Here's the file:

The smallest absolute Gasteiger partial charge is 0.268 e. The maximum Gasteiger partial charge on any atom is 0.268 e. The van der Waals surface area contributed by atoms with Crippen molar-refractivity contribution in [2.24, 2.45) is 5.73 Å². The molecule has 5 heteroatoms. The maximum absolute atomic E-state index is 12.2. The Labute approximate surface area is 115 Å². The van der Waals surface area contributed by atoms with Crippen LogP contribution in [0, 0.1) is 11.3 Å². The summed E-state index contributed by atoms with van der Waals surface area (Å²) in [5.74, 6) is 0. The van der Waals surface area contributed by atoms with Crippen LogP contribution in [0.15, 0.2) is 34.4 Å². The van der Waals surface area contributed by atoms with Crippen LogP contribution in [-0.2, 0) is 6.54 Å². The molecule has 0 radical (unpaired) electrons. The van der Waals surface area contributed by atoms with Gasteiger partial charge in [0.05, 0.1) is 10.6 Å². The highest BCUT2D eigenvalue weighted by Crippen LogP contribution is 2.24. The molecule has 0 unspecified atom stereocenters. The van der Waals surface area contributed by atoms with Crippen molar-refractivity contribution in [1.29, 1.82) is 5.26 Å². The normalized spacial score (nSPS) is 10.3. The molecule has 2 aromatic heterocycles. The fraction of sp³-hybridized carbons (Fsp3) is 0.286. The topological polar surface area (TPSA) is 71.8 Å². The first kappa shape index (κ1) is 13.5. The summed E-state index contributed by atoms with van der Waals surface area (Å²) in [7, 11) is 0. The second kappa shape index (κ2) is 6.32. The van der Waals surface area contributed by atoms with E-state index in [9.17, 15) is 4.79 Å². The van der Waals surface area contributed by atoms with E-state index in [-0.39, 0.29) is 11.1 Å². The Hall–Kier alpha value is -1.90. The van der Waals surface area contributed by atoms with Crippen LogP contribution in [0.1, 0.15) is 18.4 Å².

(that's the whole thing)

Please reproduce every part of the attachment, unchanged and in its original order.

The smallest absolute Gasteiger partial charge is 0.268 e. The maximum Gasteiger partial charge on any atom is 0.268 e. The van der Waals surface area contributed by atoms with Crippen molar-refractivity contribution in [2.24, 2.45) is 5.73 Å². The molecule has 5 heteroatoms. The maximum absolute atomic E-state index is 12.2. The Labute approximate surface area is 115 Å². The van der Waals surface area contributed by atoms with Crippen LogP contribution in [0, 0.1) is 11.3 Å². The summed E-state index contributed by atoms with van der Waals surface area (Å²) in [5.74, 6) is 0. The van der Waals surface area contributed by atoms with Crippen LogP contribution in [0.15, 0.2) is 34.4 Å². The van der Waals surface area contributed by atoms with Crippen LogP contribution in [-0.2, 0) is 6.54 Å². The molecule has 0 radical (unpaired) electrons. The van der Waals surface area contributed by atoms with Gasteiger partial charge in [0.05, 0.1) is 10.6 Å². The highest BCUT2D eigenvalue weighted by Crippen LogP contribution is 2.24. The molecule has 0 unspecified atom stereocenters. The van der Waals surface area contributed by atoms with Crippen molar-refractivity contribution in [1.29, 1.82) is 5.26 Å². The normalized spacial score (nSPS) is 10.3. The molecule has 2 aromatic heterocycles. The fraction of sp³-hybridized carbons (Fsp3) is 0.286. The topological polar surface area (TPSA) is 71.8 Å². The first kappa shape index (κ1) is 13.5. The summed E-state index contributed by atoms with van der Waals surface area (Å²) in [7, 11) is 0. The second kappa shape index (κ2) is 6.32. The van der Waals surface area contributed by atoms with E-state index in [9.17, 15) is 4.79 Å². The van der Waals surface area contributed by atoms with E-state index in [-0.39, 0.29) is 11.1 Å². The Hall–Kier alpha value is -1.90. The van der Waals surface area contributed by atoms with Crippen LogP contribution in [0.1, 0.15) is 18.4 Å².